For me, there is a driving force to create and always has been. Among other creative endeavours, I’ve always drawn and painted. It seems stronger now than ever and I think this may be, in part, because I work as a professional artist creating and painting most days - total immersion is good!
My brain is more switched on to looking for subject matter and planning my next work – everywhere I see a painting waiting to be painted. The more I look for subjects the sooner they appear - the more I paint the more ideas I get.
I know many creatives and many of them never finish a work. The same work is done and re-done and done again because it’s never right. There’s always something out of place, a comma, an invisible brush mark, a chord that seems not right – not perfect = imperfect! We do it again and hope it will be better next time.
And so now, this work gets put aside in the hope (read dread) the next one will be better.
What people don’t realise is, there’s no such thing as mistakes. What happens is, we get a different result from what we expect, we don’t know what to do with it.
This is often the result with watercolour, we have a vision and an eye on our goal – but something happens or we return from a cup of tea to find our painting looks different from just 10 minutes ago.
We’ve become so results driven we’re forgotten to enjoy the process, play to our medium’s strengths and just have fun playing with the paint. Don’t get me wrong, I’m not saying don’t attempt specific subjects, what I’m saying is have fun along the way. Explore your paint and ask yourself “What would happen if …?” or tell yourself “I’m just going to have a play with this and see what happens!” - my favourite way to start new work! It banishes fears and performance anxiety and sets up an easier happy attitude!!
happy painting dear friends!!
I'm still in my self-imposed "lockdown" with my continuing knee problem, It's a lot better but not better enough .. thwarted by my feeble attempts to "keep calm and carry on".
Something that’s really bugging me is my studio clear-out/tidy up/re-shuffle/reorganise started before Christmas. It was a good idea at the time but now I have 2 piles on the floor that are attempting to morph into 3 and I can’t get down there to do much about it. It’s making me crazy! PLUS while I’m nursing my poor wee ginocchio Dennis has now gone back to work, Amy’s back to work and there’s no-one here to entertain me!! YIKES!!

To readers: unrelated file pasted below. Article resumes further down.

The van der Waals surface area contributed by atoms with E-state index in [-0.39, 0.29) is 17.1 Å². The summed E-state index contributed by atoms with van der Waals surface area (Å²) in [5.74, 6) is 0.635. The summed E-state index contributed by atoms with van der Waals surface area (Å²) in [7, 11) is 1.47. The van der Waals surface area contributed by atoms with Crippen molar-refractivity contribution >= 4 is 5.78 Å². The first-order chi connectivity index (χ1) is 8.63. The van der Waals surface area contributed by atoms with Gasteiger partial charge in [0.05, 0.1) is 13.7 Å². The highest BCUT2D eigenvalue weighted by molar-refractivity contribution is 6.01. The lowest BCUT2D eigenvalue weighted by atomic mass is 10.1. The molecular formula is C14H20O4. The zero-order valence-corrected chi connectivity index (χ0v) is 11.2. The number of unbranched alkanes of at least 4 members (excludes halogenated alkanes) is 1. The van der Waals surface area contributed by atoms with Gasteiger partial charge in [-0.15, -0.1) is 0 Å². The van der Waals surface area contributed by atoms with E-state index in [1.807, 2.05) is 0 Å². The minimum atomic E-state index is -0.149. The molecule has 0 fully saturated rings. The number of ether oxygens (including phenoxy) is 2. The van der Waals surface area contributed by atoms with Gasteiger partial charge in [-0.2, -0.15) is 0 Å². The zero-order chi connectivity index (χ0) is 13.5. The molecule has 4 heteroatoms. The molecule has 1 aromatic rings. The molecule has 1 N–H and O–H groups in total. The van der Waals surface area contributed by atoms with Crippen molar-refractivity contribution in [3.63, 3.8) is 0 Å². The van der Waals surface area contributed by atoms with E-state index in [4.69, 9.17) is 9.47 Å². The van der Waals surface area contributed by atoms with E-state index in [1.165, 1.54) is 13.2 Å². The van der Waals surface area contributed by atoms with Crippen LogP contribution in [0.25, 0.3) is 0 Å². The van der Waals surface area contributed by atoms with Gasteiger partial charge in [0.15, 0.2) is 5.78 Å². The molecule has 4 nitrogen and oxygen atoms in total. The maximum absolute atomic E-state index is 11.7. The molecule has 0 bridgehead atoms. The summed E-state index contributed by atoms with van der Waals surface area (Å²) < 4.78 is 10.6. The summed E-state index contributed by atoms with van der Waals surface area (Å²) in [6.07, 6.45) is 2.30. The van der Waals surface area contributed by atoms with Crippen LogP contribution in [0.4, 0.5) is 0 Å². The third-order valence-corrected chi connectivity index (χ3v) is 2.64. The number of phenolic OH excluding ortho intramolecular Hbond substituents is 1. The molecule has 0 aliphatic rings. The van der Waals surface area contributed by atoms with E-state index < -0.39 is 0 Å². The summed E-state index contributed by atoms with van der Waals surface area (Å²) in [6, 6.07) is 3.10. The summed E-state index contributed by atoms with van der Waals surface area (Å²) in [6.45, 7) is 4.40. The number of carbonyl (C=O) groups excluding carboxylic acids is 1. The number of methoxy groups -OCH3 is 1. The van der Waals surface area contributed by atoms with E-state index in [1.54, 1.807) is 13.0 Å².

So now I find myself in this temporary situation of cabin fever - I'm desperate to get out and paint/sketch, so I've made myself a new plan for my coming escapades. in a feeble attempt to get back to normal, i went for a walk with Amy and the dog. I trailed far behind them, it was so nice to be out and hearing the birds and children playing, families and their picnics but, I have to say, I paid for it the next day ... mamma mia!!
It reminded me how dependent I am on my walking, it's my chief thinking time, my meditation and quiet time that allows my thoughts and ideas to run and play out. Another purpose for me is exploration, this is when I see things that inspire me, a fleeting light, shapes interlocking and overlapping, colours or some other interesting and diverting sights.
To get out of the house, I've been for a few outings in the car (bicycle is a no-go atm) to scope out some sketching locations but of course, even here in Auckland it's almost impossible to park close enough. So I've decided to go to cafes again, they have to be in the right place, scenic and comfy.
There are so many ways to enjoy sketching out, for me, its a totally absorbing experience. Although I love my little value thumbnail sketches, I learn a lot about a scene using this process, I feel the need to change things up a little, expand my sketching and bring more of it into my life. So!! I bought a new sketchbook and made a sketch kit that's always with me.
My new sketchbook has a soft cover, so a little lighter than a hard cover but I found an old light but rigid clipboard. My backpack is pretty old, so old it doesn't have a smart phone size pocket - urk! It has a great "book" pocket but without an easy small pocket, pretty much everything falls to the bottom. In my bag I also have a wee first-aid kit, a small professional pan-set, tramper's collapsible water cup, pencil case and a few other weird sketch tools to fun things up a bit!
In my pencil case, I have my standard soft pencils, a sharpener and eraser, tombow value brushpens, general’s sketching pencil, small view finder, calligraphy sketch pen, pastel and watercolour pencil, travel brush, small flat brush, water spritzer.
To protect pencil tips and brush points, I always place them in the case in the same direction and then “up” in my bag.
In Sketch class last week, Mary said “I can’t see enough detail, I’m too far away”. I agree, I need to see exactly what goes on, this helps me to build my story. Go for a walk to understand the lay of the land, what makes this place tick? How do those elements look close up? Always have your camera charged and set to hi-resolution and use a view finder to isolate your scene and cut out the overwhelming and extraneous, then you can just focus on what you want today.
PaintBox Tips, secrets, random thoughts,
There is no ONE WAY to paint a watercolour - Amanda Brett
Inspiration exists, but it has to find you working - Pablo Picasso
There are no mistakes in watercolour, just some extra surprises!!